Born in Arkansas, raised in California, a past resident of Topeka and a current resident of Kansas City, DeMent has earned herself a firm niche with her first album in the emergent school of female country singers exemplified by the likes of Kathy Mattea and Nanci Griffith, as well as Emmylou Harris' "traditional country" to some extent—music inspired by their own muses, unfettered by the baggage of the Nashville show-business machine. (firstname.lastname@example.org)
Put me down as another who loves Iris' voice. Her style is ultra traditional, which in itself is a breath of fresh air for "country" music. (sspan)
She will eventually be a legend in the same light as Woody Guthrie, Hank Williams, and Patsy Kline. (email@example.com)
Comments about live performance:
I went to this show having heard very little of Iris DeMent's music and came back a dedicated fan. She is absolutely amazing live.
I decided to go see her mainly because I was curious, and my curiousity was well rewarded (to say the least). Iris put on an absolutely brilliant performance, blowing me away with her voice, her songwriting skills and her stage presence. She played a long set (about 2 hours, including a two song encore) and it was absolutely amazing from end to end. Iris got mad at herself because her voice wasn't living up to her expectations, but if what I heard was less that 100% then I can't even imagine how good she must sound when she'd completely healthy. Despite my limited knowledge of her songs I was utterly captivated all the way through the show. (firstname.lastname@example.org)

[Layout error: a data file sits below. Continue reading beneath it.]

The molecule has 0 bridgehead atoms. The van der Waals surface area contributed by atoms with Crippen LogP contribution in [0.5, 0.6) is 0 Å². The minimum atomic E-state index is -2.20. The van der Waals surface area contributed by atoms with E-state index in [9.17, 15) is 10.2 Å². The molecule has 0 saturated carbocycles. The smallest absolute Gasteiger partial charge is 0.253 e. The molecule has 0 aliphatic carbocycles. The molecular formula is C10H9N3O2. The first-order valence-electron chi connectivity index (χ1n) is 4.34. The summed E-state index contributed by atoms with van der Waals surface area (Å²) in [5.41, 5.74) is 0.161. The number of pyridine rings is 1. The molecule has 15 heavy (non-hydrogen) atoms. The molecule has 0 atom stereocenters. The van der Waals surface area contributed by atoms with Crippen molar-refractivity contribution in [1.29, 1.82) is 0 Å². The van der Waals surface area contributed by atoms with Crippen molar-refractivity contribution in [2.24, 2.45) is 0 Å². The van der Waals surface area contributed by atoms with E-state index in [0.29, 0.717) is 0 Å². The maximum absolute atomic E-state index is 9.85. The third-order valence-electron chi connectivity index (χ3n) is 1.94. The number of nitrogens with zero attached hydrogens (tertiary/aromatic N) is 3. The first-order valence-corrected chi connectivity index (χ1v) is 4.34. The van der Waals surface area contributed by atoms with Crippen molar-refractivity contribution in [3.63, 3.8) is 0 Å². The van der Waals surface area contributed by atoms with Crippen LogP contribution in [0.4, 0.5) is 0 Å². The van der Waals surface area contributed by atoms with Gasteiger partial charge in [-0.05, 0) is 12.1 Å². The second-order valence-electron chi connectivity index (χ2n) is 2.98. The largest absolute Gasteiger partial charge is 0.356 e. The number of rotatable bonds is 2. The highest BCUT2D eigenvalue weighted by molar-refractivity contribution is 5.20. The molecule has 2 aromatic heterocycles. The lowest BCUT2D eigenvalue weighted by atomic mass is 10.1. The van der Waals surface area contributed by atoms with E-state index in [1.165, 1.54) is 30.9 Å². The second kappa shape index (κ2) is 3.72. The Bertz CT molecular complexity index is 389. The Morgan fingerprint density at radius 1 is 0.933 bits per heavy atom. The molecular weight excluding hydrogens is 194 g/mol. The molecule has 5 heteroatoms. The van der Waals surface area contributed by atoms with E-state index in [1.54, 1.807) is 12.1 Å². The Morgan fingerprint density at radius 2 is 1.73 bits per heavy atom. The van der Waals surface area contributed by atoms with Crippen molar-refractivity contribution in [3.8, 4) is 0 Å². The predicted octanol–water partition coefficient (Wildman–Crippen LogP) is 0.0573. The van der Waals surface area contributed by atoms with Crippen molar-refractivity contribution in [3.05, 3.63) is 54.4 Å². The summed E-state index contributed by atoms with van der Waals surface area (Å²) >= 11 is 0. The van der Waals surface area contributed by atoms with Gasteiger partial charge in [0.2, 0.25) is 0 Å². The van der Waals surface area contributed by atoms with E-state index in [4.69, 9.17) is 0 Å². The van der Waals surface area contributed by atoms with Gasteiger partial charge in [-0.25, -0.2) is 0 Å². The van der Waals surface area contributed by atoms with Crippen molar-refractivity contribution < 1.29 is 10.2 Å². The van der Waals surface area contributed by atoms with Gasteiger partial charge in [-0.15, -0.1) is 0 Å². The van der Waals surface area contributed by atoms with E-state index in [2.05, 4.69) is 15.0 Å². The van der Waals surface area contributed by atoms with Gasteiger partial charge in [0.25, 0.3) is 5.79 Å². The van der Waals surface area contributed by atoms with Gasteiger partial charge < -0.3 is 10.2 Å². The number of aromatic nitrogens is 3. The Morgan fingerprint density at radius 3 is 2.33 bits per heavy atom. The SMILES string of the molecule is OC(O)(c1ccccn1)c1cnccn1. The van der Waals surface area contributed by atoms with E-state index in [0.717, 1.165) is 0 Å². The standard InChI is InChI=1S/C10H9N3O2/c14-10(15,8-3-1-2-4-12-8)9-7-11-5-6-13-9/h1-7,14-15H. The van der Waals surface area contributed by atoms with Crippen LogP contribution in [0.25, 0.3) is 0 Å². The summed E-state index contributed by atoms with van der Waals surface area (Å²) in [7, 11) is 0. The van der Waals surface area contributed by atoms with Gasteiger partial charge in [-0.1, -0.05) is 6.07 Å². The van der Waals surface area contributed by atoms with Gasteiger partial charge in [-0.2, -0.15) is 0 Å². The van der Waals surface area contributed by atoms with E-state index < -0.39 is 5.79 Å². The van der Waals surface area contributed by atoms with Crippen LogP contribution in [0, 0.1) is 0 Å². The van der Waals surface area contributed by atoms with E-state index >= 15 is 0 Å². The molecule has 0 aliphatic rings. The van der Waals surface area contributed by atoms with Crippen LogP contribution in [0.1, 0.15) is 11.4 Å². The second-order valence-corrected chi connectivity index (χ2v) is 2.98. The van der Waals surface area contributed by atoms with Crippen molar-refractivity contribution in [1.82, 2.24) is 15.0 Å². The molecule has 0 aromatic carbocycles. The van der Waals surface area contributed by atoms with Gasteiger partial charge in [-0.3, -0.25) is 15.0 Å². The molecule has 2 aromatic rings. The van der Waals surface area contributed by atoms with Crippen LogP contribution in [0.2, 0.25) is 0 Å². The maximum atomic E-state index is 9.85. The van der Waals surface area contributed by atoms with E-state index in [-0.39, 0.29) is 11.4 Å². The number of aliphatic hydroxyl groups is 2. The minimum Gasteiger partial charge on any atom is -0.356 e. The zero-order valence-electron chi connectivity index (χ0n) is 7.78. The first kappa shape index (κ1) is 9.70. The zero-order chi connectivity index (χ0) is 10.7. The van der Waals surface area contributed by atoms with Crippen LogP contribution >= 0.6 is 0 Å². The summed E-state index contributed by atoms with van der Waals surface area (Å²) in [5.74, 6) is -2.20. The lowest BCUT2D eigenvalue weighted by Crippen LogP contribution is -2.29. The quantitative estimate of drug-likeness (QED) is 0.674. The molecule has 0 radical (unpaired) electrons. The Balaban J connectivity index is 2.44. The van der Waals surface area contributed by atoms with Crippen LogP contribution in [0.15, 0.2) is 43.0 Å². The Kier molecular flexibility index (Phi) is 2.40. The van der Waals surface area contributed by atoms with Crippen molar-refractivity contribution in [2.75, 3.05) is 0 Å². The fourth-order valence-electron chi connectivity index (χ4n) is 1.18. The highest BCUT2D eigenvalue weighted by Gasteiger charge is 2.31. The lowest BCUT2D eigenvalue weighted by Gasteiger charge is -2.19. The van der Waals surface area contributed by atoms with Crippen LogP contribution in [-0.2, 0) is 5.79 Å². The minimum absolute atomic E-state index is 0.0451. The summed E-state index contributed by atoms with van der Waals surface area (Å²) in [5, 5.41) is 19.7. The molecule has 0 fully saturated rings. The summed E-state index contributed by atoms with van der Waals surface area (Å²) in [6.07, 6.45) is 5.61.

Unfortunately, I'm in the driven up the wall category. To be fair, this conclusion is based on a concert experience, rather than listening to any of the albums. I had seen 10,000 Maniacs end a concert with a breathtakingly beautiful version of "Let The Mystery Be", a Natalie Merchant showcase consisting solely of her singing and accompanying herself on piano. I was so captivated by this song that I rushed out to see Iris DeMent when she came to town. She was a warm and personable performer, who was endearing when she told stories, and made me cringe when she sang. I could only take about half a show before I had to leave—one of the few shows I have ever walked out on. (neal)